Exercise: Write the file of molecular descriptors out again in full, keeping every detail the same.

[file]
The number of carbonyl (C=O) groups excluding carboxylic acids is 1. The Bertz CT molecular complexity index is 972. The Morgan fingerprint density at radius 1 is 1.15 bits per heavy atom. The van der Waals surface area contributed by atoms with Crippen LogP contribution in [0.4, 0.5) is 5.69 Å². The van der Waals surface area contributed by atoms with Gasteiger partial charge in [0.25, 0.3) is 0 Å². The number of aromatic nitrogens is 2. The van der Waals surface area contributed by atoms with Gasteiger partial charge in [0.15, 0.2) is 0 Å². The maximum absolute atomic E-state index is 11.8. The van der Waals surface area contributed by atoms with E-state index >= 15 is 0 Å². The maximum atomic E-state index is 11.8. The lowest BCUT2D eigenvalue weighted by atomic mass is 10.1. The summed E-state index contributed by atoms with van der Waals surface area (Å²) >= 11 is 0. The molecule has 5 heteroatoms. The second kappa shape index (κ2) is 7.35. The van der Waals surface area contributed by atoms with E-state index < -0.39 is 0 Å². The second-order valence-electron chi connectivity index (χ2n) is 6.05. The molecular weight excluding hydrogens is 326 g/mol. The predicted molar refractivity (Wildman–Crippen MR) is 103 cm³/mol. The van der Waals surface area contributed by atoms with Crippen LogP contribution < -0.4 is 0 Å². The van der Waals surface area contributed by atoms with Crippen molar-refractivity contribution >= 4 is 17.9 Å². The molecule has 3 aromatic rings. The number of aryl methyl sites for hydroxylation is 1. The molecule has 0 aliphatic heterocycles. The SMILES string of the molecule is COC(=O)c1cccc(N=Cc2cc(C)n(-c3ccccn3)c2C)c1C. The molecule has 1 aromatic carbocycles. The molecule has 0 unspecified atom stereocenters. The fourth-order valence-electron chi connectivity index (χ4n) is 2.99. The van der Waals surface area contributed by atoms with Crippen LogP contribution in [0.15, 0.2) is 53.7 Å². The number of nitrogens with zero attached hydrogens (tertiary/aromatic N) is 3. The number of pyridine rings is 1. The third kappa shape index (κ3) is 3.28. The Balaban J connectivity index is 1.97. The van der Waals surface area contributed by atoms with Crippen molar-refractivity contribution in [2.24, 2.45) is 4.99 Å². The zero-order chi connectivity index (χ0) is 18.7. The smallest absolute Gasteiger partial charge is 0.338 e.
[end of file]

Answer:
The number of carbonyl (C=O) groups excluding carboxylic acids is 1. The Bertz CT molecular complexity index is 972. The Morgan fingerprint density at radius 1 is 1.15 bits per heavy atom. The van der Waals surface area contributed by atoms with Crippen LogP contribution in [0.4, 0.5) is 5.69 Å². The van der Waals surface area contributed by atoms with Gasteiger partial charge in [0.25, 0.3) is 0 Å². The number of aromatic nitrogens is 2. The van der Waals surface area contributed by atoms with Gasteiger partial charge in [0.15, 0.2) is 0 Å². The maximum absolute atomic E-state index is 11.8. The van der Waals surface area contributed by atoms with E-state index >= 15 is 0 Å². The maximum atomic E-state index is 11.8. The lowest BCUT2D eigenvalue weighted by atomic mass is 10.1. The summed E-state index contributed by atoms with van der Waals surface area (Å²) >= 11 is 0. The molecule has 5 heteroatoms. The second kappa shape index (κ2) is 7.35. The van der Waals surface area contributed by atoms with E-state index < -0.39 is 0 Å². The second-order valence-electron chi connectivity index (χ2n) is 6.05. The molecular weight excluding hydrogens is 326 g/mol. The predicted molar refractivity (Wildman–Crippen MR) is 103 cm³/mol. The van der Waals surface area contributed by atoms with Crippen LogP contribution < -0.4 is 0 Å². The van der Waals surface area contributed by atoms with Crippen molar-refractivity contribution >= 4 is 17.9 Å². The molecule has 3 aromatic rings. The number of aryl methyl sites for hydroxylation is 1. The molecule has 0 aliphatic heterocycles. The SMILES string of the molecule is COC(=O)c1cccc(N=Cc2cc(C)n(-c3ccccn3)c2C)c1C. The molecule has 1 aromatic carbocycles. The molecule has 0 unspecified atom stereocenters. The fourth-order valence-electron chi connectivity index (χ4n) is 2.99. The van der Waals surface area contributed by atoms with Crippen LogP contribution in [0.15, 0.2) is 53.7 Å². The number of nitrogens with zero attached hydrogens (tertiary/aromatic N) is 3. The number of pyridine rings is 1. The third kappa shape index (κ3) is 3.28. The Balaban J connectivity index is 1.97. The van der Waals surface area contributed by atoms with Crippen molar-refractivity contribution in [2.24, 2.45) is 4.99 Å². The zero-order chi connectivity index (χ0) is 18.7. The smallest absolute Gasteiger partial charge is 0.338 e.